When I visited the Hard Wax record store in the mid- nineteennineties, it was something of a pilgrimage to Techno's tabernacle.
The Berlin Wall had fallen only a few years before and Berlin was in the middle of a process of rejuvenation, in the middle of an explosive transformation: it was the hottest, most exciting building site in Europe. I remember advertising billboards in Berlin pronouncing a "Real Existierende Futurismus" (a parody of DDR propaganda pronouncing a "Real Existierende Sozialismus").
Techno - understood not only as a musical genre, but also as a socio-cultural movement - was indissolubly linked to Berlin's futuristic transformation. Even though it originated in Detroit, Techno was able to flower in the many "No Man's Land" areas of the reunited city, such as the vaults of the former old Wertheim department store, where the legendary Tresor nightclub used to be located. It was as if the remains of the static, over-regulated, bureaucratic, official DDR society provided the fuel that made Techno burn. Techno's fire gave vitality and youth to Europe, which for a fleeting moment seemed to become more than a mere administrative community.
Within the Techno community, there was a group of musicians which was not only a Techno production team and record label, but which was also in a sense a secret society: Basic Channel.
Not that the identities of these musicians was unknown. Despite the scarcity of print publicity and the fact that their releases contained an absolute minimum of information, it was well known that Moritz Von Oswald and Mark Ernestus were the driving forces behind that Techno production team and record label. But they were secretive in the sense that their craft in creating dub-infected Techno from distortion, from vinyl scratches, from needle-dirt, was as mysterious as that of Blacksmiths who were considered a sect of magicians in pre-Christian times.
Like many brotherhoods, orders, secret societies and churches before them, Basic Channel marked themselves as different from the wider (in this case, Techno) community: the uniform design of the products of the record label Basic Channel and subsequent imprints such as Chain Reaction and Burial Mix served to distinguish them and to give the releases a common identity.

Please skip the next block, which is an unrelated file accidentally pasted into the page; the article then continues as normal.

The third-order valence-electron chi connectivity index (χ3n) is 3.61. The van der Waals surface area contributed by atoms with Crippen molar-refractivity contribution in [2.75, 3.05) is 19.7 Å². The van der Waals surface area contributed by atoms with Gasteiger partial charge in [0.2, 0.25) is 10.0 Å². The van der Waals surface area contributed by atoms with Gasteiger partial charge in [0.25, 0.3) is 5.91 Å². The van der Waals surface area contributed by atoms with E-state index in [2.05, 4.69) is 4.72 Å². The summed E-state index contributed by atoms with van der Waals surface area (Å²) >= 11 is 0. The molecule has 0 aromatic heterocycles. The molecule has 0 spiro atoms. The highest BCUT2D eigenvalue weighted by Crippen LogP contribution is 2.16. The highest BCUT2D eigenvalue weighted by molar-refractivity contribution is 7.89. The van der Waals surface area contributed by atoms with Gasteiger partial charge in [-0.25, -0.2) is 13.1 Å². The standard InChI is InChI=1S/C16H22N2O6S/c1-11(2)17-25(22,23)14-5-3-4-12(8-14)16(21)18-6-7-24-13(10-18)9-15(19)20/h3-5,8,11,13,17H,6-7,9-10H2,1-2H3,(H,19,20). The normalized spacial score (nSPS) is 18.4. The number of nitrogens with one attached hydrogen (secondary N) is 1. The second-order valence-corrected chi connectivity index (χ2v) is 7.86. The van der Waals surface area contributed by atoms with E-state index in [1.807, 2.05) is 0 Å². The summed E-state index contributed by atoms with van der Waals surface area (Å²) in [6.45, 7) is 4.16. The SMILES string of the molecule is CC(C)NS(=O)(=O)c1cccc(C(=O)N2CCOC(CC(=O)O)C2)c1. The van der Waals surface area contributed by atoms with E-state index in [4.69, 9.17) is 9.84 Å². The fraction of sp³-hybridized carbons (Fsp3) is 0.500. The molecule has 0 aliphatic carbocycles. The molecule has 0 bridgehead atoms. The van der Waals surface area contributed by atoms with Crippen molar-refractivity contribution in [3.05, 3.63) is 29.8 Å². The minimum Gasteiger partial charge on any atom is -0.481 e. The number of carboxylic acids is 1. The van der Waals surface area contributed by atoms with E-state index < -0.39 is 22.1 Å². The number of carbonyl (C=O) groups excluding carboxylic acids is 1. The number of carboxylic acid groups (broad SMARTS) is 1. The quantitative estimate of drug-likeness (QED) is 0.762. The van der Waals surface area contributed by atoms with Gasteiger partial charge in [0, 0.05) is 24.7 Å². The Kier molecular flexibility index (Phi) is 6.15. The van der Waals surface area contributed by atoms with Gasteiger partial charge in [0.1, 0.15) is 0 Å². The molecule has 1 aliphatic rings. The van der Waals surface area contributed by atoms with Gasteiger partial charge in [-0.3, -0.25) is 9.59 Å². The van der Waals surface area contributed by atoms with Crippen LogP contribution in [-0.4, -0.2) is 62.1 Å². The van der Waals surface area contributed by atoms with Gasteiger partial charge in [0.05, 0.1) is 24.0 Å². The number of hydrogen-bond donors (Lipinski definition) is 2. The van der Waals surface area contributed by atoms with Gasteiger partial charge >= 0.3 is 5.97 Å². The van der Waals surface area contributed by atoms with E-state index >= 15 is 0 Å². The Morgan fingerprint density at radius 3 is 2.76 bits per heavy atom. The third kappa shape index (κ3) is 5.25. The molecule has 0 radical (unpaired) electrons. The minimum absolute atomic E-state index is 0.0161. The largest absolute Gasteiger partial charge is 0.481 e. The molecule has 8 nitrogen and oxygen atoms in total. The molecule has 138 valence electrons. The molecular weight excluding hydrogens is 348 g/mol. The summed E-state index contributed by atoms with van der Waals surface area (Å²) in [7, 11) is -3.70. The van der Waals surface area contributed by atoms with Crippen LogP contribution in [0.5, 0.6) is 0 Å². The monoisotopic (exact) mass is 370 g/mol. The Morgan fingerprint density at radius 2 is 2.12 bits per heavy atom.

The activism with which this 'secret society' initiated new members into the mysteries of its craft has transformed contemporary Dance and Electronica. To this day, more than ten years after Basic Channel started its activities, new acolytes make it to the top lists of music critics and of distros such as Boomkat: Skull Disco, Pole, Echospace and Rod Modell, Claro Intellecto, 2562, Gas, Burial, Peverelist, Vadislav Delay and Monolake are just a few of the faithful.
The Hard Wax store with it's bare-bricks, minimalist aesthetics was more than the office and record store of Basic Channel, it was to German Techno what 'Helvete' was to Norwegian Black Metal, it was German Techno's Holy of Holies. It was almost hidden away in a sombre apartment block, without any clear indication of the fact that the store was inside on the block's entrance. One had to ascend several flights of stairs and traverse a corridor to find the shop, feeling one was making a passage along a trajectory without the usual signposts, almost blindly. Crossing the store's treshold, many felt a sense of relief an triumph at having arrived at Techno's ritual center, hidden away from the uninitiated in the urban wilderness.
Basic Channel BCD-2 features full length versions of six of the Basic Channel’s landmark releases, originally brought out on vinyl between 1993 and 1995. The six tracks are much more dancefloor-oriented than the releases on Chain Reaction, close to the pioneering work of Jeff Mills. However - like the later releases - the tracks are quite long: altogether the cd lasts a full 80 minutes, each track clocking at well over 10 minutes. Stark, hypnotic, propulsive, rousing, the music on BCD-2 can only be called "perfect Techno".
The six tracks are Techno in concentrate, abstract minimalism in it's purest state.